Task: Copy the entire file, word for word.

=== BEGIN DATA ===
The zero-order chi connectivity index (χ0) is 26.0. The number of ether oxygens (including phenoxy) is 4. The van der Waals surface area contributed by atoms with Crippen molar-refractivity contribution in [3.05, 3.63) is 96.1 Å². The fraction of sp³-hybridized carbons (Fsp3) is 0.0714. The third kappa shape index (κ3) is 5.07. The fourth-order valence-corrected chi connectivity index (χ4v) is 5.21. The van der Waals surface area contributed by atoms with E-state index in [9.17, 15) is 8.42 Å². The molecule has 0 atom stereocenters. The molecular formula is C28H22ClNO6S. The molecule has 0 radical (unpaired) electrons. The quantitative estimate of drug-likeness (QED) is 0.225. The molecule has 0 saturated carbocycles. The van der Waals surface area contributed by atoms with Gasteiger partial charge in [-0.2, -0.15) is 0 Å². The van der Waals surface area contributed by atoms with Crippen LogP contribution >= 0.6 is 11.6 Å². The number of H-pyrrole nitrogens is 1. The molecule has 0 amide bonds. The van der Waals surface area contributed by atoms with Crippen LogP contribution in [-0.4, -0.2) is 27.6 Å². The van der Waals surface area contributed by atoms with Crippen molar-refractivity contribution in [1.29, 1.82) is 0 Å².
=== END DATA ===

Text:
The zero-order chi connectivity index (χ0) is 26.0. The number of ether oxygens (including phenoxy) is 4. The van der Waals surface area contributed by atoms with Crippen molar-refractivity contribution in [3.05, 3.63) is 96.1 Å². The fraction of sp³-hybridized carbons (Fsp3) is 0.0714. The third kappa shape index (κ3) is 5.07. The fourth-order valence-corrected chi connectivity index (χ4v) is 5.21. The van der Waals surface area contributed by atoms with E-state index in [9.17, 15) is 8.42 Å². The molecule has 0 atom stereocenters. The molecular formula is C28H22ClNO6S. The molecule has 0 radical (unpaired) electrons. The quantitative estimate of drug-likeness (QED) is 0.225. The molecule has 0 saturated carbocycles. The van der Waals surface area contributed by atoms with Gasteiger partial charge in [-0.2, -0.15) is 0 Å². The van der Waals surface area contributed by atoms with Crippen LogP contribution >= 0.6 is 11.6 Å². The number of H-pyrrole nitrogens is 1. The molecule has 0 amide bonds. The van der Waals surface area contributed by atoms with Crippen LogP contribution in [-0.4, -0.2) is 27.6 Å². The van der Waals surface area contributed by atoms with Crippen molar-refractivity contribution in [1.29, 1.82) is 0 Å².